Edwin H. Cook, Jr., M.D.
Professor of Psychiatry, Pediatrics and Clinical Pharmacology
Director, Laboratory of Developmental Neuroscience
University of Chicago

Sometimes being a molecular geneticist studying childhood onset neuropsychiatric disorders seems like being the proverbial stranger in a strange land. It was either be a child psychoanalyst or a molecular geneticist and the training for the latter was shorter. Seriously, child and adolescent psychiatry is an interesting field where the level of family and community cannot be ignored while studying molecular genetic contributions to childhood psychopathology.

The laboratory I direct goes back to the interest of Daniel X. Freedman in neurochemistry in autism and other psychiatric disorders in the late 1950s. The laboratory continues to perform, with some updating, the same assay of whole blood serotonin. Since the mechanism of this finding has remained elusive, the movement to molecular genetics to explain this and other neurochemical findings in child and adolescent psychiatric disorders recently moved to the next level when a colleague shared her time and her families to perform a genome-wide screen for whole blood serotonin.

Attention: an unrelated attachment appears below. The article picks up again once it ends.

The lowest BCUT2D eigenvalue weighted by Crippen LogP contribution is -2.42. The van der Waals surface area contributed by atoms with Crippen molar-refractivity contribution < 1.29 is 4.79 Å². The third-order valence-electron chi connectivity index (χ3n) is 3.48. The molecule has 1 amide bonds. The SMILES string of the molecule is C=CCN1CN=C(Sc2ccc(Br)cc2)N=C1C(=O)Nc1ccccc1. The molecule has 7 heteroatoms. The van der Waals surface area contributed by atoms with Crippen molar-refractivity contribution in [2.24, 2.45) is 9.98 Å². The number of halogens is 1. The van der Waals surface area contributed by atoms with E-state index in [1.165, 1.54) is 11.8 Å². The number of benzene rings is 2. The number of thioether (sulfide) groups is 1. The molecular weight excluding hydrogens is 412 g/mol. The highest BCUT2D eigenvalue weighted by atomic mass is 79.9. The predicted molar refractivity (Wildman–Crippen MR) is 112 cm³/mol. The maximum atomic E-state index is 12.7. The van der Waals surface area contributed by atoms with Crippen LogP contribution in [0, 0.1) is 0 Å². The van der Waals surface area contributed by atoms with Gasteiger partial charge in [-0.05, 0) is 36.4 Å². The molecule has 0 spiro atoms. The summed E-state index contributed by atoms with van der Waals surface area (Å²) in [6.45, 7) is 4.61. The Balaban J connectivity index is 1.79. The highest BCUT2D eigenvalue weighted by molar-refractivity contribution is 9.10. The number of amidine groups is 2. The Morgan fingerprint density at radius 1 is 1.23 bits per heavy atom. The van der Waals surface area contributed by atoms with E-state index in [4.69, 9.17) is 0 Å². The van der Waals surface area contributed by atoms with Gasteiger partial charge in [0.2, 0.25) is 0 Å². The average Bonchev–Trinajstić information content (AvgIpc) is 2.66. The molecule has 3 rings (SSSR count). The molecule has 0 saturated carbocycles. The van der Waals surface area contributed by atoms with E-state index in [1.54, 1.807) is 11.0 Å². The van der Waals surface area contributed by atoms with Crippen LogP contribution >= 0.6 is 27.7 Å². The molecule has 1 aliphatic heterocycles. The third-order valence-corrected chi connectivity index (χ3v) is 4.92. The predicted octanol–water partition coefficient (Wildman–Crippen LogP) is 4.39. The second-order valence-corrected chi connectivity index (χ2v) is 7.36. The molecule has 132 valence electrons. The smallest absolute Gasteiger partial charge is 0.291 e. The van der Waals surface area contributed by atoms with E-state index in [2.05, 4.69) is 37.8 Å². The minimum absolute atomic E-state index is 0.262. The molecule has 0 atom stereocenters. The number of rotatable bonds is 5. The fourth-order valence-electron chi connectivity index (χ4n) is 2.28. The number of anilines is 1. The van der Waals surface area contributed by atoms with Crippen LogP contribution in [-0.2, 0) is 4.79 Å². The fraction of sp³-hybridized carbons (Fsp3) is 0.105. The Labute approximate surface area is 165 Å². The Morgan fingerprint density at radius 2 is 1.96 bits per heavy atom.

The Laboratory of Developmental Neuroscience is currently involved in the study of genetics as a tool to determine etiology in disorders with the purpose of more rational psychopharmacology. Disorders as complex as autism are ideal for molecular genetic study. In fact, molecular genetics is one of the rare occasions when there is an advantage to studying children. Colleagues such as Judy Cho (inflammatory bowel disease) and Nancy Cox (diabetes) studying complex disorders at the University of Chicago usually have to work around the absence of parents available for the research. In child and adolescent psychiatry, parents are usually more available. In work with Greg Hanna (University of Michigan) in early onset obsessive-compulsive disorder, very large families haye been ascertained from studying younger probands.